Keeping my Head Above Water.

By Grade 10, I’d found little tactics to help me succeed.

I enjoyed the ideas of control and efficiency, so I tried to keep track of my time during lunch hour, trying to eat as fast as I could, and then racing to the school library to get as much homework done before the bell rang.

I liked being in charge of my own time. I remember feeling fast, capable, and flush with a sense of personal control and discipline. I was never better than a C or C+ student, but I’d been giving myself challenges, feeling motivated, and getting my homework done on time. These were things that I could control and take pride in.

My Red Cross Survival badge (c.1980)

Killarney Secondary had a large community centre next door, with a skating rink and large swimming pool, and in gym class we were taking swimming lessons and learning a variety of water survival skills. We learned how to swim down and retrieve rings off the bottom of the pool’s deep end, and to practise treading water, and do the “deadman’s float” – a resting, energy-saving exercise where you float facedown, in a relaxed position for minutes at a time. We were also asked to wear an old t-shirt and pair of jeans in the pool, and we were made to practise swimming in them and treading water for as many minutes as possible. I think these exercises were intended to remove one’s fear of the water, and learn to conserve energy.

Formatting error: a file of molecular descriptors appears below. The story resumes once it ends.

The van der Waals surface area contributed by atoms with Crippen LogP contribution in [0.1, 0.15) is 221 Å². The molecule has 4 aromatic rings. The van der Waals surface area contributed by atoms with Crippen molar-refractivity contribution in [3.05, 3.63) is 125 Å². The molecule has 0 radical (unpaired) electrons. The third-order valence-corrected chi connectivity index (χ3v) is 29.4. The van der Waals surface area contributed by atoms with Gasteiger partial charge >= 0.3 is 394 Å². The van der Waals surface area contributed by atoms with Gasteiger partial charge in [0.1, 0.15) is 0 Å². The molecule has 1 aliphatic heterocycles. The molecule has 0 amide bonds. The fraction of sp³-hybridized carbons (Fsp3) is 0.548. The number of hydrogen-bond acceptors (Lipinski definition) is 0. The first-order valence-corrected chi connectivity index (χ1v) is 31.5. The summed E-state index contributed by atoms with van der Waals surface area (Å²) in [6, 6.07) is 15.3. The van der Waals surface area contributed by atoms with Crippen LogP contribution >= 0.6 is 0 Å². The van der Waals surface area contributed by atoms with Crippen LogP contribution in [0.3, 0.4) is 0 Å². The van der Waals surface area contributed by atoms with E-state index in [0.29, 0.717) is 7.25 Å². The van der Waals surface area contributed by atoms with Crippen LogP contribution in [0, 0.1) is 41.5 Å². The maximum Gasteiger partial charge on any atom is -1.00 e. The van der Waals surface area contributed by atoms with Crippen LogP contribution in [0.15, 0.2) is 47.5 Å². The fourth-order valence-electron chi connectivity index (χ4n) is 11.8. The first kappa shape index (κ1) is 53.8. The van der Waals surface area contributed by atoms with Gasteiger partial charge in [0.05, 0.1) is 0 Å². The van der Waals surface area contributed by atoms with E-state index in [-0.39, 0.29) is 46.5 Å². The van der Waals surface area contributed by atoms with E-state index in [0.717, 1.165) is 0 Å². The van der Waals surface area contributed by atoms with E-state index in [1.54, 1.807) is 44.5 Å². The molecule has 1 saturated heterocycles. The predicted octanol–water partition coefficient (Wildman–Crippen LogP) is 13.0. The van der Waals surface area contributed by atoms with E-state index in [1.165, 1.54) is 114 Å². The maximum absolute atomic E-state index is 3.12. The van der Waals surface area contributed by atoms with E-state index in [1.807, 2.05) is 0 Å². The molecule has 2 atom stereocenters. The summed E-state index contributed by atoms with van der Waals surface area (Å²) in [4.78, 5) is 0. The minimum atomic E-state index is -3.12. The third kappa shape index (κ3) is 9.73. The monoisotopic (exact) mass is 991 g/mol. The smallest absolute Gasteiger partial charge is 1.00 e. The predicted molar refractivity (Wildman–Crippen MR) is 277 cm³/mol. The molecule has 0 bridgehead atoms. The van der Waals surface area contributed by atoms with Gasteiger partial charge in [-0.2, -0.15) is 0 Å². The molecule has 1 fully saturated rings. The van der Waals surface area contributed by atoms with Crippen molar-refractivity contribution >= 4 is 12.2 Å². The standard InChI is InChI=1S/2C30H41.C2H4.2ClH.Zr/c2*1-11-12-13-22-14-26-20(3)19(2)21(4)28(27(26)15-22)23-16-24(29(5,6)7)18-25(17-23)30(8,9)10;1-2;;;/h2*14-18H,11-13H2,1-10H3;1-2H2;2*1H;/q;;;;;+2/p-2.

I loved and enjoyed these exercises more than any other gym activity. They were calming and helpful, and felt useful and practical, unlike team sports which seemed contrived and overly aggressive. It wasn’t some stupid game with a shit-tonne of rules – it was literally a sink or swim proposition, and I loved the stakes of that, because it really wasn’t a game at all.

“Sink or swim” was something I could really relate to.